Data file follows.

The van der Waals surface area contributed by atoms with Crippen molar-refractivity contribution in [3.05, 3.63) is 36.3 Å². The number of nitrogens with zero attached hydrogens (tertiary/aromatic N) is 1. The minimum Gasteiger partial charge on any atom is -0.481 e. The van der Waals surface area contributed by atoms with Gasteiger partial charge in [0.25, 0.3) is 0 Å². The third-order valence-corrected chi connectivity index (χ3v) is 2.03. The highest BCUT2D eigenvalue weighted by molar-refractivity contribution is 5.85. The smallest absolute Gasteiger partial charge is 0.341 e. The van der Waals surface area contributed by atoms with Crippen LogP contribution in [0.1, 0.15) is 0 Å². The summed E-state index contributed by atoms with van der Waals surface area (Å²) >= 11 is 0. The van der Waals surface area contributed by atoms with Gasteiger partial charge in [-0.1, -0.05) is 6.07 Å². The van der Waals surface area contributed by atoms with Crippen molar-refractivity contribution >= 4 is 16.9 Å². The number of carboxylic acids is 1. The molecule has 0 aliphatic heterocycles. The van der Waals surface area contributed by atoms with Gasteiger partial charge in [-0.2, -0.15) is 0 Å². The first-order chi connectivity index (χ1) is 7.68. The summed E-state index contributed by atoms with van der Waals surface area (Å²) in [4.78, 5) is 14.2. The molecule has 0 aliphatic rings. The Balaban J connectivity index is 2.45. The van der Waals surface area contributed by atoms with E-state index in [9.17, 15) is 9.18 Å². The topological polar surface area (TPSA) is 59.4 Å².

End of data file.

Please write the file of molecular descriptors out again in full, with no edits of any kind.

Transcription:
The van der Waals surface area contributed by atoms with Crippen molar-refractivity contribution in [3.05, 3.63) is 36.3 Å². The number of nitrogens with zero attached hydrogens (tertiary/aromatic N) is 1. The minimum Gasteiger partial charge on any atom is -0.481 e. The van der Waals surface area contributed by atoms with Gasteiger partial charge in [0.25, 0.3) is 0 Å². The third-order valence-corrected chi connectivity index (χ3v) is 2.03. The highest BCUT2D eigenvalue weighted by molar-refractivity contribution is 5.85. The smallest absolute Gasteiger partial charge is 0.341 e. The van der Waals surface area contributed by atoms with Crippen LogP contribution in [0.1, 0.15) is 0 Å². The summed E-state index contributed by atoms with van der Waals surface area (Å²) >= 11 is 0. The van der Waals surface area contributed by atoms with Gasteiger partial charge in [-0.1, -0.05) is 6.07 Å². The van der Waals surface area contributed by atoms with Crippen molar-refractivity contribution >= 4 is 16.9 Å². The number of carboxylic acids is 1. The molecule has 0 aliphatic heterocycles. The van der Waals surface area contributed by atoms with Gasteiger partial charge in [-0.2, -0.15) is 0 Å². The first-order chi connectivity index (χ1) is 7.68. The summed E-state index contributed by atoms with van der Waals surface area (Å²) in [4.78, 5) is 14.2. The molecule has 0 aliphatic rings. The Balaban J connectivity index is 2.45. The van der Waals surface area contributed by atoms with E-state index in [9.17, 15) is 9.18 Å². The topological polar surface area (TPSA) is 59.4 Å².